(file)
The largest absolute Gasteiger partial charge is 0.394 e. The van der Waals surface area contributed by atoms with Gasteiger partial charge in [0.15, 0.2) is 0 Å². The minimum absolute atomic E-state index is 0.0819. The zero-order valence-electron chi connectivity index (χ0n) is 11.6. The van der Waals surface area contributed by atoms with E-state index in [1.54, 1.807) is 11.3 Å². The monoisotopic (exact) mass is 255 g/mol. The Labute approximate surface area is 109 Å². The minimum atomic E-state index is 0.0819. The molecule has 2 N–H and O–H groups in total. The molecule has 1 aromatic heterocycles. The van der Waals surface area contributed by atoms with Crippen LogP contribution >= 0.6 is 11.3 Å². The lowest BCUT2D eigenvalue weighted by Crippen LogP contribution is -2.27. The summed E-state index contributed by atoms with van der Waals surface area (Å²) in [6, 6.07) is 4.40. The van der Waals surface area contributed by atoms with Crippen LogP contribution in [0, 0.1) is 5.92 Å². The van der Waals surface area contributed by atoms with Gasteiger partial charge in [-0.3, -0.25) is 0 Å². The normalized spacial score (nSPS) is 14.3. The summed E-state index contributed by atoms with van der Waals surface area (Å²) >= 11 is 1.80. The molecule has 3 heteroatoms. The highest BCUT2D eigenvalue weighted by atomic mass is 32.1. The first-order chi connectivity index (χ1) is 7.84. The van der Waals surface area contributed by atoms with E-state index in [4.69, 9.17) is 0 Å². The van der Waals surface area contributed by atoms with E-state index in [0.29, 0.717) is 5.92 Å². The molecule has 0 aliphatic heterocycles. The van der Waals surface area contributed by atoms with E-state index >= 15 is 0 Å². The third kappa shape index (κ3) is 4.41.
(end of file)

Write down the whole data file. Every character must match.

The largest absolute Gasteiger partial charge is 0.394 e. The van der Waals surface area contributed by atoms with Gasteiger partial charge in [0.15, 0.2) is 0 Å². The minimum absolute atomic E-state index is 0.0819. The zero-order valence-electron chi connectivity index (χ0n) is 11.6. The van der Waals surface area contributed by atoms with E-state index in [1.54, 1.807) is 11.3 Å². The monoisotopic (exact) mass is 255 g/mol. The Labute approximate surface area is 109 Å². The minimum atomic E-state index is 0.0819. The molecule has 2 N–H and O–H groups in total. The molecule has 1 aromatic heterocycles. The van der Waals surface area contributed by atoms with Crippen LogP contribution >= 0.6 is 11.3 Å². The lowest BCUT2D eigenvalue weighted by Crippen LogP contribution is -2.27. The summed E-state index contributed by atoms with van der Waals surface area (Å²) in [6, 6.07) is 4.40. The van der Waals surface area contributed by atoms with Crippen LogP contribution in [0, 0.1) is 5.92 Å². The van der Waals surface area contributed by atoms with Gasteiger partial charge in [-0.3, -0.25) is 0 Å². The normalized spacial score (nSPS) is 14.3. The summed E-state index contributed by atoms with van der Waals surface area (Å²) >= 11 is 1.80. The molecule has 3 heteroatoms. The highest BCUT2D eigenvalue weighted by atomic mass is 32.1. The first-order chi connectivity index (χ1) is 7.84. The van der Waals surface area contributed by atoms with E-state index in [4.69, 9.17) is 0 Å². The van der Waals surface area contributed by atoms with E-state index in [0.29, 0.717) is 5.92 Å². The molecule has 0 aliphatic heterocycles. The van der Waals surface area contributed by atoms with E-state index >= 15 is 0 Å². The third kappa shape index (κ3) is 4.41.